Angriz and I approached the Vaush-tauric’s home early the next morning. We were met by someone other than Soo-jau. She had a different scent and a lighter tread.
“Welcome tae Lady Soo-jau’s home,” a melodious feminine voice said.
‘Wait a moment. I recognize that accent,’ I thought. ‘The speaker is Gaelic!’
Ignorant of my inner consternation, Angriz replied, “Thank you, Keeper Dearbhaile. This silent one beside me is-”
Cutting in she said, “Carter Blake. Me mistress has told me much o’ ye.”
“You’re Gaelic,” I blurted.
“Gaeilge atá tú?” she said questioningly.
“Huh?” was my brilliant response.
“I’m sorry. I said, ‘Are ye Gaelic?’ I thought that ye might be.”
“No,” I said. “I just recognize the brogue.”
Keeper Dearbhaile giggled. “I got it from me mother. She was from Éire.”
I recognized the old name of the country I knew as Ireland.
“Der va la?” I said. “That is a lovely sounding name.”
“Thank ye. That pronunciation be excellent, Laird Blake! No one else has evair gotten it right on the firs’ go.”
“When did your mother leave Éire?”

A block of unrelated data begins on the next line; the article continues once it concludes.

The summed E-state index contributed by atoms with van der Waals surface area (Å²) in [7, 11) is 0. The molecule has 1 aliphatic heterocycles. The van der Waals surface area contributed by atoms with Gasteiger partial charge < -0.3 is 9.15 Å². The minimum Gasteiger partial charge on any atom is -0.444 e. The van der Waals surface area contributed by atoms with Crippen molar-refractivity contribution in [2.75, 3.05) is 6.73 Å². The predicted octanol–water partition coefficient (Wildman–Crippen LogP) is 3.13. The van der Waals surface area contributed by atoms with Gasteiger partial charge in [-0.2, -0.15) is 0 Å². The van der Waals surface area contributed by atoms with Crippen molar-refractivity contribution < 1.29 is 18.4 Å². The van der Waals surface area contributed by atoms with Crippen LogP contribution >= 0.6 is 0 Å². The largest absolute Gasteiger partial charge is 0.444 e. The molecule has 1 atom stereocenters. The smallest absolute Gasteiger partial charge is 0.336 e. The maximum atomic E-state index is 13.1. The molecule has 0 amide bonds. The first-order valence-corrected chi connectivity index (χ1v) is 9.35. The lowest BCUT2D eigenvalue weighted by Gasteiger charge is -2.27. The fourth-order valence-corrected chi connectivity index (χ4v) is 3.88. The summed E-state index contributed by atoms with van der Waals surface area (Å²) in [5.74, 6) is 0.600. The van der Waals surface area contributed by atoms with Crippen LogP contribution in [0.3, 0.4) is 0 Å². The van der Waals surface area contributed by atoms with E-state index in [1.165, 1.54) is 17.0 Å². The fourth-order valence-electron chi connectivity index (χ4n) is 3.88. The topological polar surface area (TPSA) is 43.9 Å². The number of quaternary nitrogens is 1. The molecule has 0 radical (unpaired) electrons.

“In 1125 AD as she called it.”
Before I could continue getting to know her, I heard Lady Soo-jau approach. I turned my sightless and wrapped eyes towards her. I felt soft hands pull the cloth from my face. There was a brief inhalation as one of the women got sight of the empty holes where my eyes had been. The two women were very close to me, so it was hard to tell which one it was. I heard and felt a sudden exhalation of air against me face, then blinding pain ripped through my skull. It was centered on my eye sockets. I clapped my hands to the newly re-injured area as I screamed in agony. I was dimly aware of falling backward to the ground. It felt as if someone had filled my empty sockets with ground glass and was grinding it into the delicate tissue. After an eternity of pain, I gratefully slipped into unconsciousness.